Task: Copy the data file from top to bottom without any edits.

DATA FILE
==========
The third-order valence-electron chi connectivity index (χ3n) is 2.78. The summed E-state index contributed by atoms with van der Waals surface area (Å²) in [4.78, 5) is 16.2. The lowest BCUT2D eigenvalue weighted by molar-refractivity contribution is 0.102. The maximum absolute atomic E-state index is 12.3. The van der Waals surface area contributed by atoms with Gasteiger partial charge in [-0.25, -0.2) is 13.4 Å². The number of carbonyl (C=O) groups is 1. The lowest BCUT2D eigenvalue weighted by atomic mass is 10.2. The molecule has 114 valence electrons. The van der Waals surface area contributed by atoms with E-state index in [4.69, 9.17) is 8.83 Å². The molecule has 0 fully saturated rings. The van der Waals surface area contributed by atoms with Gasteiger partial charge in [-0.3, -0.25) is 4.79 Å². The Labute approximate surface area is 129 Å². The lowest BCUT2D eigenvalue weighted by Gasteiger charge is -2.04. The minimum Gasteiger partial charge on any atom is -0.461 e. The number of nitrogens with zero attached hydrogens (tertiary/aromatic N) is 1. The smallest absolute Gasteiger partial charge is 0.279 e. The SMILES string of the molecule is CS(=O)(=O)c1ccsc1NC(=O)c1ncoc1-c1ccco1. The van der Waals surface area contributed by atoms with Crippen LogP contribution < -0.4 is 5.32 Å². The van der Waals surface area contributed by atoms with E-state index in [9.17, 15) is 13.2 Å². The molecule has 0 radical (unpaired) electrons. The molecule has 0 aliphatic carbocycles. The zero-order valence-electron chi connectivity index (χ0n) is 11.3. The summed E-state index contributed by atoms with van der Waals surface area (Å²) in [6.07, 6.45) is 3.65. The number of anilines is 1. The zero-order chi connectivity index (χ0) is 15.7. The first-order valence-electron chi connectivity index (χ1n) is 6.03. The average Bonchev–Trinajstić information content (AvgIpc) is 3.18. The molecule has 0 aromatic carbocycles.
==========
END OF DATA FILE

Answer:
The third-order valence-electron chi connectivity index (χ3n) is 2.78. The summed E-state index contributed by atoms with van der Waals surface area (Å²) in [4.78, 5) is 16.2. The lowest BCUT2D eigenvalue weighted by molar-refractivity contribution is 0.102. The maximum absolute atomic E-state index is 12.3. The van der Waals surface area contributed by atoms with Gasteiger partial charge in [-0.25, -0.2) is 13.4 Å². The number of carbonyl (C=O) groups is 1. The lowest BCUT2D eigenvalue weighted by atomic mass is 10.2. The molecule has 114 valence electrons. The van der Waals surface area contributed by atoms with E-state index in [4.69, 9.17) is 8.83 Å². The molecule has 0 fully saturated rings. The van der Waals surface area contributed by atoms with Gasteiger partial charge in [-0.3, -0.25) is 4.79 Å². The Labute approximate surface area is 129 Å². The lowest BCUT2D eigenvalue weighted by Gasteiger charge is -2.04. The minimum Gasteiger partial charge on any atom is -0.461 e. The number of nitrogens with zero attached hydrogens (tertiary/aromatic N) is 1. The smallest absolute Gasteiger partial charge is 0.279 e. The SMILES string of the molecule is CS(=O)(=O)c1ccsc1NC(=O)c1ncoc1-c1ccco1. The van der Waals surface area contributed by atoms with Crippen LogP contribution < -0.4 is 5.32 Å². The van der Waals surface area contributed by atoms with E-state index in [9.17, 15) is 13.2 Å². The molecule has 0 radical (unpaired) electrons. The molecule has 0 aliphatic carbocycles. The zero-order valence-electron chi connectivity index (χ0n) is 11.3. The summed E-state index contributed by atoms with van der Waals surface area (Å²) in [6.07, 6.45) is 3.65. The number of anilines is 1. The zero-order chi connectivity index (χ0) is 15.7. The first-order valence-electron chi connectivity index (χ1n) is 6.03. The average Bonchev–Trinajstić information content (AvgIpc) is 3.18. The molecule has 0 aromatic carbocycles.